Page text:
We baked cookies in the kitchen
and made a big mess,
but you said it was worth it
because they tasted the best.
Dear Grandma consists of a letter being written by a little girl to her grandmother. In the letter, Darly*initially relates the contents of a dream she had in which the grandmother had come over to play and the two of them had gone outside to pick flowers and look for ladybugs before returning to bake cookies. Because the dream’s contents remind Darly how much she has been missing her grandmother, her letter invites Grandma to visit so that the pair can again enjoy doing things together. Among the child/grandparent activities that Darly misses are Grandma’s cuddles, their reading books together, playing dress-up, and her making breakfast for her grandmother. The book concludes with Darly about to deposit the letter in the family’s rural mailbox, with the flag up indicating outgoing mail.
[*In Dear Grandma, the letter writer is not named in the text; however, if young readers have encountered any of the other books in the series, Darly’s Adventure to Nowhere, Darly’s Trip to the Moon, Darly and the Dragon and Darly’s Adventure in the Garden, they will immediately recognize her as being Darly.]
Dear Grandma is very much a book for our pandemic times. Though the reason for Darly’s grandmother’s infrequent visits seems to be due to her living “so far away”, today’s pandemic restrictions have limited many grandparent/grandchild interactions to electronic platforms like FaceTime and Zoom. Author Stephanie Horman adds a “real-child” element by having Darly remind her grandmother that, when she comes to visit, “...maybe you could bring me a treat?” And just in case Grandma doesn’t recall, Darly nudges, “I like chocolate and ice cream and anything sweet.” The older end of the book’s audience might be encouraged to explore some reasons why they think Darly said, “...when you are here, I don’t feel so alone.”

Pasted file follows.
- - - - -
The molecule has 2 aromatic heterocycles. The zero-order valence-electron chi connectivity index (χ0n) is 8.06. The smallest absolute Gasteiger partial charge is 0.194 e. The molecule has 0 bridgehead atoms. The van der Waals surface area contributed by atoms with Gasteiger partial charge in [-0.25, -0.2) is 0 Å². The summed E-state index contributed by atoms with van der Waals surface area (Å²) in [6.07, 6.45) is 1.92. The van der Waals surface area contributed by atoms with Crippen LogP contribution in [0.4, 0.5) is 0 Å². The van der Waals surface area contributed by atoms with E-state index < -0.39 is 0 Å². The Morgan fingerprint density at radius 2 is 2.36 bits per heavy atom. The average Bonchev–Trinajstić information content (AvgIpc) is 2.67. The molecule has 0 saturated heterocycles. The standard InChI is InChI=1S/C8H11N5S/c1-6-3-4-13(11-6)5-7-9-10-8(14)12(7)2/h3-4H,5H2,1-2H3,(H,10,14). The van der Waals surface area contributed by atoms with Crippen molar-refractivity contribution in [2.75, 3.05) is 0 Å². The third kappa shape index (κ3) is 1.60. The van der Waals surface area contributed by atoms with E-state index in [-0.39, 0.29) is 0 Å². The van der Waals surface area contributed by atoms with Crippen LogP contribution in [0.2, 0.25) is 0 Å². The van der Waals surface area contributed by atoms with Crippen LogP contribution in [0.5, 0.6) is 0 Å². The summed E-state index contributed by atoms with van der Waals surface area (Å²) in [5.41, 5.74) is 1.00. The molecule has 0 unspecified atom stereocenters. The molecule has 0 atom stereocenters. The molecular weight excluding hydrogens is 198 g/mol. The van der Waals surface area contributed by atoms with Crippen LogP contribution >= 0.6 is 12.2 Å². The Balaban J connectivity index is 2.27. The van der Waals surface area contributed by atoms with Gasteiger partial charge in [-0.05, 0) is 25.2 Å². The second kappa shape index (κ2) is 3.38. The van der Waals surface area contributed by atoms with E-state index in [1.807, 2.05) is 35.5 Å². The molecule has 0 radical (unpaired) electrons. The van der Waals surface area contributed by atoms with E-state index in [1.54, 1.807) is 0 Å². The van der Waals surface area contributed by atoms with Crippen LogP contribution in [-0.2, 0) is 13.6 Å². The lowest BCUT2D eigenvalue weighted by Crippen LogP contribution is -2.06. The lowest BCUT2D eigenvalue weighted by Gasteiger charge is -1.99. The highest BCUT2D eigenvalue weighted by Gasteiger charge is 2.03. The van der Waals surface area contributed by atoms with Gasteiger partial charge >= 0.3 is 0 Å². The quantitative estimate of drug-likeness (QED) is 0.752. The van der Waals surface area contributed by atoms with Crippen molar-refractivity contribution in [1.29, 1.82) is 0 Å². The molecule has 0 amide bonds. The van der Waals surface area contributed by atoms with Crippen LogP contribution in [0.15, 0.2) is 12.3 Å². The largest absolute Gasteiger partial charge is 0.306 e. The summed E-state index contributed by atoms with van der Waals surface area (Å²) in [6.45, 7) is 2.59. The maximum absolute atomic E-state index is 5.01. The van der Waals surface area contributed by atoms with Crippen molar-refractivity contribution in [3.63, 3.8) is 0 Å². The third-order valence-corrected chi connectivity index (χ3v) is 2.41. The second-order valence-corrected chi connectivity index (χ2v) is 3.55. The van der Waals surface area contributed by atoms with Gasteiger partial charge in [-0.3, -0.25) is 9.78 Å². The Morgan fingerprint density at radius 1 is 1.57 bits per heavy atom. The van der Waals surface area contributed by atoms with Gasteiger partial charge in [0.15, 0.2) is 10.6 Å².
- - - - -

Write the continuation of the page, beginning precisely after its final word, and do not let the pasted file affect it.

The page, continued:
Horman’s brief text consists of rhyming couplets with one couplet appearing on each double-page spread that has been created by her sister Christine Walker who uses pen and ink and watercolor as her illustration media. Each spread features Darly, a cartoon-like little girl, accompanied by objects connected to the pages’ text. For instance, when Horman writes,
In the morning I would cook you
bacon eggs and some toast.
or big fluffy pancakes if you
like those the most.
Walker shows Darly seated atop a stack of pancakes while holding an egg-filled frying pan, with a bottle of syrup seen nearby. In the last spread, Walker adds a nice touch by visually recapping parts of the story by including objects, such as cookies, that had previously appeared in the book.
Dear Grandma effectively captures the special relationships that exist between children and their grandparents. Though Darly’s grandmother is living, the contents of Dear Grandma could also be used in grief settings as a reminder to recall the many happy times shared in the past.
Dave Jenkinson, CM’s editor, lives in Winnipeg, Manitoba, where he misses his grandchildren and his yet-to-be-seen in person six-month-old great grandson, William.